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Tigers, Max Scherzer acting rationally in postponing contract negotiations

After a lot of words from all the parties were traded Sunday morning, nothing has changed for the Tigers or their reigning Cy Young Award winner.

News that the Tigers and Max Scherzer ceased negotiations on a contract extension comes as no surprise. News that the Tigers offered Scherzer a fairly large amount of money and he still turned it down comes as no surprise, either. Players represented by Scott Boras almost always follow this script.

And who among us could really blame them? After some number of years spent in the minor leagues and then six seasons earning less than market value with no choice where we play, who among us wouldn't like to feel like we have a say in the matter? So, Scherzer turned down a lot of money, with figures said to be at least $24 million per year but less than the $25.7 Justin Verlander makes. The length of the contract was not specified and is most likely the dividing factor between the player and club.

(Hint: If you're a fan of the Tigers, you want this to be fewer years. If you're either Scott Boras, related to Max Scherzer, or a fan of another team that hopes the largesse of the Tigers' budget pulls them into the depths of mediocrity when the aging curve catches up, you want it to be more years. Little good can come to the club from a deal that lasts too long.)

The only real surprise today came the moment the Tigers released a public statement that said a little too much:

The Detroit Tigers have made a substantial, long-term contract extension offer to Max Scherzer that would have placed him among the highest paid pitchers in baseball, and the offer was rejected. As we have reiterated, it has been the organization's intent to extend Max's contract and keep him in a Tigers uniform well beyond the 2014 season. While this offer would have accomplished that, the ballclub's focus remains on the start of the upcoming season, and competing for a World Championship. Moving forward there will be no further in-season negotiation and the organization will refrain from commenting on this matter."

That, to me, came as a shock. That did not seem to come from the modus operandi of the club I've followed closely for all these years. Not that there's anything inherently wrong about what they said. It's just that a typical response from Tigers president/general manager Dave Dombrowski might sound closer to "we do not negotiate in the press." This sure sounds like negotiating in the press.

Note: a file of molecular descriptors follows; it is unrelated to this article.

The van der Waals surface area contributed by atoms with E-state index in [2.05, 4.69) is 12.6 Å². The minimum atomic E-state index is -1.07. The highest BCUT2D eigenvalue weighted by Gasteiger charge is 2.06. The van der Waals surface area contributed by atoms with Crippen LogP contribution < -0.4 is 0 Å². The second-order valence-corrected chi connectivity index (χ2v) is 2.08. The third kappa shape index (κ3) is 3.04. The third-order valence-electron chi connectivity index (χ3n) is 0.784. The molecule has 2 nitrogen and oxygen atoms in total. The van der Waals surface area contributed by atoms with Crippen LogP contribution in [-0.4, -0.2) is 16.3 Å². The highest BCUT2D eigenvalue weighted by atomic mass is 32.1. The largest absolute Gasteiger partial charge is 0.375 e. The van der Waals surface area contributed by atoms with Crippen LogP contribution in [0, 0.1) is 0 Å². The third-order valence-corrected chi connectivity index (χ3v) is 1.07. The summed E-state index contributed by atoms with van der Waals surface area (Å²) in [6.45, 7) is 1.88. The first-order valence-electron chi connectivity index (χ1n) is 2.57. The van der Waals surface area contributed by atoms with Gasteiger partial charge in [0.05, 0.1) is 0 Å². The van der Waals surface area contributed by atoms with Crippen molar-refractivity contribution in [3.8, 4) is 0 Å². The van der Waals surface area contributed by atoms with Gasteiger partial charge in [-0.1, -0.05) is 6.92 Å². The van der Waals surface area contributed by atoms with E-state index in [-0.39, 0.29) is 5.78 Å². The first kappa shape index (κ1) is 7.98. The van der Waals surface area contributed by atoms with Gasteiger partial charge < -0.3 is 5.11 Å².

Boras? He's a guy who talks in the press. He sells his clients like a used car salesman sells you an "04 or newer." He'll put public pressure on a club trying to go against his will. He will tell anyone who'll listen that he's analyzed the club's needs, and if they're really as serious about winning as they tell the fans, his client is the only guy who can get the job done. That doesn't make Boras a bad guy -- it just makes him really good at what he does.

What's the end-game here?

There are two ways to approach this. The first is that Detroit has just had a PR snafu. The reason the club keeps its collective mouth shut generally is that it operates best behind closed doors. What has brought Dombrowski out of his back room and into the light of the media? Some have suggested anger or annoyance at Boras. But this is a man he's used to negotiating with. The Tigers and Boras have a long track record of working together. It's hard to buy emotion as being behind this move. But it's a possibility any time humans are involved, and it's possible the Tigers just made a PR mistake. That's on the table.

The remaining idea is that the Tigers are speaking directly to their fans and nothing more. This is no negotiating ploy at all. After the Tigers first traded Prince Fielder, then sent Doug Fister to Washington for a pair of left-handed pitchers and a utility infielder, the idea the team was paring down its payroll took hold. In truth, the Tigers are cutting back on their future payroll liabilities. That was a necessary move for a club that couldn't move into the $200 million range but still hopes to compete not just for division titles, but for World Series titles. Not re-signing Scherzer due to cost might add to that storyline and cost the Tigers' bottom line through a loss of getting fans into the ballpark.

The Tigers leave no doubt that money isn't the problem here. Scherzer would be earning less than Clayton Kershaw ($30.7 million annual average value), Verlander ($25.7m), and Felix Hernandez ($25m), and probably in the neighborhood of CC Sabathia ($24.4), Cliff Lee ($24m) and Cole Hamels ($24m), per MLBTR. Fans in the know should actually be proud of the team for its financial restraint, especially ones who remember how handing out too long of contracts at too high of cost nearly hamstrung the team in 2009 and later.

The only conclusion is that everyone is acting rationally here. Scherzer and Boras believe he can earn more money this offseason. The Tigers believe they've valued a contract correctly and anything more would hurt the club. They've signaled to their fans that money isn't an issue. And nothing said by any of the principle actors precludes Scherzer from returning to the team in future years.

Scherzer said as much this morning:

I think they respect where I'm at, I respect where they're at and we'll revisit this after the season. This doesn't change anything. I still want to be in Detroit. I love this clubhouse and everything about it. There's been a history in the past of the team signing free agents, so hopefully I'm part of that history as well. (via MLive)

It was a weird morning, to be certain, with statements and quotes flying. But to read anything into it would be a mistake.